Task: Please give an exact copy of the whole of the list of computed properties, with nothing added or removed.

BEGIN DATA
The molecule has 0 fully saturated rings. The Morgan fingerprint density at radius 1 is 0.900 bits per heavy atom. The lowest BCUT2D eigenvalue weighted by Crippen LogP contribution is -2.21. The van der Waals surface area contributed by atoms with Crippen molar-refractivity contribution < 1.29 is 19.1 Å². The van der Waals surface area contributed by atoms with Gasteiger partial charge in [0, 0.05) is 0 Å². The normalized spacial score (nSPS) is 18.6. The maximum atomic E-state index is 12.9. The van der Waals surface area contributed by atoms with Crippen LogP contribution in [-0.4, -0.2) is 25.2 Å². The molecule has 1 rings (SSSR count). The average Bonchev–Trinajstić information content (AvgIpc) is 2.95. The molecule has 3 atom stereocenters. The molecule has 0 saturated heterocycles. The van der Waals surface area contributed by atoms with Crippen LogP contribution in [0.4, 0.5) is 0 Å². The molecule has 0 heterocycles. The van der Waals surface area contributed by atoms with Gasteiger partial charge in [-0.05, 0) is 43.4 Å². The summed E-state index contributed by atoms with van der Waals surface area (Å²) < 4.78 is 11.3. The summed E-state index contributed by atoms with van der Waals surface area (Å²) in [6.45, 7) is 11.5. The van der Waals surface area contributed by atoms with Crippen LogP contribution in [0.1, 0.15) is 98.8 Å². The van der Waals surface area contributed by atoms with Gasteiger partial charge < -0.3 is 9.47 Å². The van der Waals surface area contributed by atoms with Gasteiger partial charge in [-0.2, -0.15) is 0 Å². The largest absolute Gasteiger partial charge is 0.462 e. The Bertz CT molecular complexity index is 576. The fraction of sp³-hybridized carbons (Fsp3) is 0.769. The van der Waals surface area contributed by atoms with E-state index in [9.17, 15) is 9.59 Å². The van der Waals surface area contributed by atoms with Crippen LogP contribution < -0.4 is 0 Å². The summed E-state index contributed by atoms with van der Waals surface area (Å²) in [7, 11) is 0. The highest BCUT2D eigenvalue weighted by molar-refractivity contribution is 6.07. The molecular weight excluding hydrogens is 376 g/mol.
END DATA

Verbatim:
The molecule has 0 fully saturated rings. The Morgan fingerprint density at radius 1 is 0.900 bits per heavy atom. The lowest BCUT2D eigenvalue weighted by Crippen LogP contribution is -2.21. The van der Waals surface area contributed by atoms with Crippen molar-refractivity contribution < 1.29 is 19.1 Å². The van der Waals surface area contributed by atoms with Gasteiger partial charge in [0, 0.05) is 0 Å². The normalized spacial score (nSPS) is 18.6. The maximum atomic E-state index is 12.9. The van der Waals surface area contributed by atoms with Crippen LogP contribution in [-0.4, -0.2) is 25.2 Å². The molecule has 1 rings (SSSR count). The average Bonchev–Trinajstić information content (AvgIpc) is 2.95. The molecule has 3 atom stereocenters. The molecule has 0 saturated heterocycles. The van der Waals surface area contributed by atoms with Crippen LogP contribution in [0.4, 0.5) is 0 Å². The molecule has 0 heterocycles. The van der Waals surface area contributed by atoms with Gasteiger partial charge in [-0.05, 0) is 43.4 Å². The summed E-state index contributed by atoms with van der Waals surface area (Å²) < 4.78 is 11.3. The summed E-state index contributed by atoms with van der Waals surface area (Å²) in [6.45, 7) is 11.5. The van der Waals surface area contributed by atoms with Crippen LogP contribution in [0.1, 0.15) is 98.8 Å². The van der Waals surface area contributed by atoms with Gasteiger partial charge < -0.3 is 9.47 Å². The van der Waals surface area contributed by atoms with Gasteiger partial charge in [-0.2, -0.15) is 0 Å². The largest absolute Gasteiger partial charge is 0.462 e. The Bertz CT molecular complexity index is 576. The fraction of sp³-hybridized carbons (Fsp3) is 0.769. The van der Waals surface area contributed by atoms with E-state index in [9.17, 15) is 9.59 Å². The van der Waals surface area contributed by atoms with Crippen LogP contribution < -0.4 is 0 Å². The summed E-state index contributed by atoms with van der Waals surface area (Å²) in [7, 11) is 0. The highest BCUT2D eigenvalue weighted by molar-refractivity contribution is 6.07. The molecular weight excluding hydrogens is 376 g/mol.